Tuesday, March 26, 2013

Three is the Magic Number

Her favorite part of her birthday.
L.E. turned three last Sunday. THREE! We made it to the age where what once was considered a "choking hazard" is now just another toy.
We celebrated birthday number three with a weekend full of adult and kid fun.
She had a joint birthday party with a friend two weeks ago so we could spend her real birthday weekend doing just what she wanted to do.
This included:

  • A visit from her aunt
  • Breakfast tacos
  • A brewery tour
  • Dinner at Salt Lick
  • A new train set
  • A too-big-for-now Big Wheel
  • Biscuits and Groovy
  • Bouncing at a bounce house at a church kids' fest around the corner
  • Chuck E Cheese
  • A nice long nap
  • Dinner at her favorite place, Phil's, only to discover that their famed playscape was closed. Luckily, Waterloo Ice House was a nice backup plan
  • Cupcakes
  • Having all of her grandparents sing "Happy Birthday" via FaceTime while she blew out her candles
  • Wishing for a hug from her mommy and daddy

I could sit here and reflect on how the last three years of parenthood have changed me but I feel like that would be wasted space. I've done plenty of self-reflection lately and it hasn't been pretty.
I like to think that like my daughter has moved from toddler to preschooler with all of the grace and dignity of a baby triceratops, I've moved from somewhat-self-assured career woman to a work-from-home writer who barely changes out of her yoga pants.
When I decided to take this opportunity write a ton and to find my voice, I though it would have been easier. I would have written a post that got picked up by a national syndicate and gone viral. Legions of adoring fans, advertisers begging for endorsements and a book deal would have been quick to follow.
I put a lot of pressure on myself.
I have one chapter done in a proposed parenting book that I just can't seem to push out as quickly as I like.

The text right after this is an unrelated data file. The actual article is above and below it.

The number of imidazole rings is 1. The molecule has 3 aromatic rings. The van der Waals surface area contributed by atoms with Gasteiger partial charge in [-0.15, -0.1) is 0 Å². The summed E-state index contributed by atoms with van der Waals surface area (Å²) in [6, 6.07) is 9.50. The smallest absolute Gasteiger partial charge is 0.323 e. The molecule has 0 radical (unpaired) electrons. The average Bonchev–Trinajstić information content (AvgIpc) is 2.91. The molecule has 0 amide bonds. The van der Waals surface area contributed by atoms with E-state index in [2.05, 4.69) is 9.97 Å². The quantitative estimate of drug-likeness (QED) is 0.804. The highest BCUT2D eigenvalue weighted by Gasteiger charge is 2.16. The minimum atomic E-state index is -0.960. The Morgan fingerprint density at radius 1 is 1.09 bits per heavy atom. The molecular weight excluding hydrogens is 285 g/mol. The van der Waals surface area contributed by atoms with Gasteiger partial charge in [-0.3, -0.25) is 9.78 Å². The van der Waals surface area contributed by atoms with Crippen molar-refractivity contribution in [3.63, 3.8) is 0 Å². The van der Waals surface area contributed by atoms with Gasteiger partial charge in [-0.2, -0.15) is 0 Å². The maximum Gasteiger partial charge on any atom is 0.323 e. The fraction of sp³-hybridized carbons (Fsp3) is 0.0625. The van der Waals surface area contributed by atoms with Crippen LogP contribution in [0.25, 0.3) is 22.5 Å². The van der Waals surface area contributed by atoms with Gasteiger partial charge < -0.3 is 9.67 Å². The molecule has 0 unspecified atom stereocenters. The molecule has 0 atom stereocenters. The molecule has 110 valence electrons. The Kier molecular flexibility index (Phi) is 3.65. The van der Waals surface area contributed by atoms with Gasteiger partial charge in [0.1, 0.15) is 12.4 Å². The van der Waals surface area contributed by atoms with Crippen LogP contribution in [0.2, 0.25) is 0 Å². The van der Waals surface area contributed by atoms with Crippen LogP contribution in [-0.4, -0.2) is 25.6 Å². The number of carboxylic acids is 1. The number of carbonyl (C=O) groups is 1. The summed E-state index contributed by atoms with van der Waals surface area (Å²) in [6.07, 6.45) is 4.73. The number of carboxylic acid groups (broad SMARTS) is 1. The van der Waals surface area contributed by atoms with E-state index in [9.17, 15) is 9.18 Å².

I struggle with motivation because I feel like a failure.
I feel like a failure because I have yet to be paid for a writing job.
I have some prospects that I'm really excited about. But until I see a check, I will still feel anxiety every time I tell Dr. T that I need to take more money out of savings to pay for groceries.
I feel like I disappointed him by leaving a steady job.
Yet, I still write. Because there are people out there who have the same insecurities I do and I want them to know that they're not alone. It's ok to feel guilty and to be anxious about money and to not always be on top of everything.
It's what makes us human.
I feel better about myself when I write and when I look at my blogger stats and see that if only ten people read it, then that's ten people who cared enough to give me a click.
Thank you.
So yes, the last three years have definitely changed me. I've said many times that being a parent has made me a better person. But it's also made me a better writer and able to find my voice.
As you can see, that voice sometimes rambles so far beyond her original point that you can't help but wonder if she's off her meds again...


  1. your girl has good taste. most of those are also my favorite things, minus chuck e cheese which is one of my least favorite things.

    1. I was surprised by this Chuck E Cheese. It was bright and not grimy. We didn't eat but L.E. had a blast.
      Have you been to Jester King? H is the perfect age. Lots of worn babies out there to keep your hands free for beer-drinking :)

  2. To leave something consistent for the unknown is a privilege most don't have. Not for a lack of opportunity, but a lack of courage. You speak of your insecurities but you are the most brave person I know.

    1. I love you. You officially have a spot on the dedication page of my book.